Autosomal Dominant Alzheimer’s Disease: Underlying Causes



Knowledge about genetics of Alzheimer’s disease (AD), the most prevalent form of dementia, is important to manage challenges of aging populations. So far, genetic analyses of families with autosomal dominant AD, presenting with early-onset dementia (<65 years of age), have found three causal genes: APP, PSEN1, and PSEN2. The possibility to detect carriers of causal mutations could help to evaluate the efficacy of different treatments at either asymptomatic or early stages of dementia. Such individuals are currently enrolled in a longitudinal clinical trial, named the Dominantly Inherited Alzheimer Network (DIAN). We provide an overview for the molecular genetic findings available for causal AD genes, discuss how this knowledge can be applied in clinical practice, and highlight the strategies to detect novel AD genes (e.g., TREM2 and PLD3).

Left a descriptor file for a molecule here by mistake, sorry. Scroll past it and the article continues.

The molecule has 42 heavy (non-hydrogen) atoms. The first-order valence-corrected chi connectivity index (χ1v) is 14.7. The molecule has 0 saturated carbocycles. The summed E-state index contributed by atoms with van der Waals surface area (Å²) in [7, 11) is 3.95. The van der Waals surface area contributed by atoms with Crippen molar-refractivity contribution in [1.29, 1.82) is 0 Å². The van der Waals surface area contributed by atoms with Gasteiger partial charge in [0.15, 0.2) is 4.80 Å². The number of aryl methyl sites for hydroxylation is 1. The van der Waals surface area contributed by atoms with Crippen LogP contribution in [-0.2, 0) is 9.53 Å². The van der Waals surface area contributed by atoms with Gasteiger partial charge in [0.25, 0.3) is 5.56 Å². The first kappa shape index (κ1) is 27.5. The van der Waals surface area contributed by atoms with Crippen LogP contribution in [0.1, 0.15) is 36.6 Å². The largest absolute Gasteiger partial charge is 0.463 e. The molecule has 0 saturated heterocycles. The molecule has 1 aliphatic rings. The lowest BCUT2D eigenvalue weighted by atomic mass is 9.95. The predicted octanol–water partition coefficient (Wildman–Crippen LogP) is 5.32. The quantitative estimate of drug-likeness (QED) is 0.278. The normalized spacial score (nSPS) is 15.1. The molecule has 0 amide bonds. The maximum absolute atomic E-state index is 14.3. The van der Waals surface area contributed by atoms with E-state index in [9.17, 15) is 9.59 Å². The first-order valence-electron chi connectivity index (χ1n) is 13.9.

Gene Alzheimer’s disease APP PSEN1 PSEN2 TREM2 PLD3 



We are grateful for the support from the Canadian Institutes of Health Research, W. Garfield Weston Foundation, Ontario Research Fund, and Alzheimer Society of Ontario.


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Copyright information

© Springer-Verlag London 2014

Authors and Affiliations

  1. 1.Tanz Centre for Research in Neurodegenerative DiseasesUniversity of TorontoTorontoCanada
  2. 2.Faculty of Medicine, Neurology Division, Tanz Centre for Research in Neurodegenerative DiseasesUniversity of TorontoTorontoCanada

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